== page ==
The analyzed MPI scores of BC patients that were irradiated in the left side were compared to those that were irradiated in the right side. In addition, comparison was made between irradiated patients and control individuals. Separate comparisons were made between left and right BC patients with the control group of 85 individuals. The role of chemotherapy, time elapsed from RT, breast type operation and cardiovascular risk factors with MPI scores were also analyzed.
The results are shown as mean ± SD. The differences between the groups were tested for significance using the Student's t-test for independent samples. Stepwise multiple regression analysis was performed to examine variables independently associated with SSS, SRS and ASSS after controlling for cardiovascular risk factors. Left or right BC radiotherapy versus controls and left versus right BC radiotherapy were included in the model, assumed to be independent variables. P ≤ 0.05 was considered as statistically significant. Data were analyzed with the SPSS 13.0 for windows program package.
Physical characteristics of patients with left and right breast cancer and control individuals
N = 28
N = 18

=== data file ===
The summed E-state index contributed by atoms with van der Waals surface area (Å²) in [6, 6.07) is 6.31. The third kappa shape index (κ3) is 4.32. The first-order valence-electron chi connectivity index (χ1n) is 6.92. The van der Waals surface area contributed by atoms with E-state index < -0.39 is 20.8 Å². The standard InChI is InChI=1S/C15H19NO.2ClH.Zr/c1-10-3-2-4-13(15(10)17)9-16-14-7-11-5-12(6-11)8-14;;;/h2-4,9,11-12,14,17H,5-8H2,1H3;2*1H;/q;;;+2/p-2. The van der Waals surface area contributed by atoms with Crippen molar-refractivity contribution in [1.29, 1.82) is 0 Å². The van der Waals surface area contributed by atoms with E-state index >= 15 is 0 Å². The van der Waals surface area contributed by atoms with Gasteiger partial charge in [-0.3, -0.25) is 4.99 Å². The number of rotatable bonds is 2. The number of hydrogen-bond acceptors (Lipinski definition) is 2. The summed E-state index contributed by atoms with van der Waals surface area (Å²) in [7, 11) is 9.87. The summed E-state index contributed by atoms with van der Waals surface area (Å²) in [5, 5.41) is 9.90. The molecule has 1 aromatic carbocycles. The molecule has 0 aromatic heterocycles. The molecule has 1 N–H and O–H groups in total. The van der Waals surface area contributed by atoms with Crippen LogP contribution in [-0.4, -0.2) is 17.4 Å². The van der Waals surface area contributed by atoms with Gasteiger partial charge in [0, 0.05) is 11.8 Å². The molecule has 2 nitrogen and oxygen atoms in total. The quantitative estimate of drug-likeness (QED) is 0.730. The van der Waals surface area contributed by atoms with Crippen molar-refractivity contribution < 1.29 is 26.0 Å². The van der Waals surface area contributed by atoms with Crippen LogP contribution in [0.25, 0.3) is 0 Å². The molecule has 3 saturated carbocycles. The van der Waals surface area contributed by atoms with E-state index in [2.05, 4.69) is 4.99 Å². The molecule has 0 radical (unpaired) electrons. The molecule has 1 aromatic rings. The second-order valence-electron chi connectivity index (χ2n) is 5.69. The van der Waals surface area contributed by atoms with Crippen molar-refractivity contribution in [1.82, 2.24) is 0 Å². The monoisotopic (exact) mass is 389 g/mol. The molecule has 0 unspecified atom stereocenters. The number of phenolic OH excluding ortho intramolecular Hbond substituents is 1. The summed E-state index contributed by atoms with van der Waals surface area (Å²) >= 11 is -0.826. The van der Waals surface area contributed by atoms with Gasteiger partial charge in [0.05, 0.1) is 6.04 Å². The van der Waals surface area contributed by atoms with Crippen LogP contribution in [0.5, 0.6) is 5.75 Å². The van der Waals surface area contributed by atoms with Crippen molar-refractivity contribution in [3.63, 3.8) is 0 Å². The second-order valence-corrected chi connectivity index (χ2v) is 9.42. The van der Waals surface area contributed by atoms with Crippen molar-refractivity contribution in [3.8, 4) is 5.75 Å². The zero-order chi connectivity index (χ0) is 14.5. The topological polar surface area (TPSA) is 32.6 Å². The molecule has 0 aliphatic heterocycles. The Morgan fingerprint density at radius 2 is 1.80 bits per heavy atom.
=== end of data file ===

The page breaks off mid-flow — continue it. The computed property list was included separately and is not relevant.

All Breast Cancer patients
N = 46
N = 85
Mean age (SPECT)
59.93 ± 10.57
57.50 ± 9.34
58.97 ± 10.08
58.72 ± 9.72
Body weight (kg)
70.39 ± 10.66
72.94 ± 10.70
71.39 ± 10.63
71.72 ± 10.81
Mean age (RT)
56.46 ± 10.91
53.17 ± 8.53
55.17 ± 10.08
Median time from RT to SPECT (months)
Type of breast surgery
M: 17/28 (60.7%)
O: 11/28 (39.3%)
M: 9/18 (50.0%)
O: 9/18 (50.0%)
M: 26/46 (56.5%)
O: 20/46 (43.5%)
Comparison of T-SPECT results in breast cancer patients that either received (Yes) or not (No) cardiotoxic adjuvant chemotherapy.
2.9 ± 3.5
4.7 ± 3.5
5.2 ± 2.4
3.1 ± 3.1
3.6 ± 3.3
4.0 ± 3.4
1.2 ± 1.9
2.0 ± 2.6
1.2 ± 1.6
0.6 ± 0.6
1.2 ± 1.7
1.4 ± 2.1
1.8 ± 3.6
3.1 ± 3.4
3.6 ± 0.5
1.1 ± 1.3
2.4 ± 3.1
2.2 ± 2.8
1.7 ± 1.9
2.6 ± 2.6
4.0 ± 3.5
2.5 ± 2.7
2.4 ± 2.6
2.6 ± 2.6
Comparison of myocardial perfusion imaging scores in patients with left/right breast cancer and controls (t-test for independent samples, equal variances not assumed).
N = 28
N = 18
N = 85
4.0 ± 3.5
3.7 ± 3.0
2.6 ± 2.0
p = 0.78
p = 0.05*
p = 0.14
1.7 ± 2.3
0.8 ± 1.0
1.1 ± 1.3
p = 0.07
p = 0.14
p = 0.40
2.6 ± 3.5
1.8 ± 1.6
1.7 ± 1.5
p = 0.28
p = 0.18
p = 0.82
2.3 ± 2.4
2.9 ± 2.9
1.5 ± 1.6
p = 0.43
p = 0.14
p = 0.06
Cardiovascular risk factors in patients with left and right breast cancer (mean value ± standard deviation).
LBC vs Control
RBC vs Control
p = 0.27
p = 0.46
p = 0.22
p = 0.024*
p = 0.51
p = 0.76
p = 0.05*
p = 0.57
Multiple regression analysis in 46 female patients with breast cancer and 85 control females after myocardial perfusion imaging with T - SPECT).
Left BC versus controls
Right BC versus controls
Left BC versus Right BC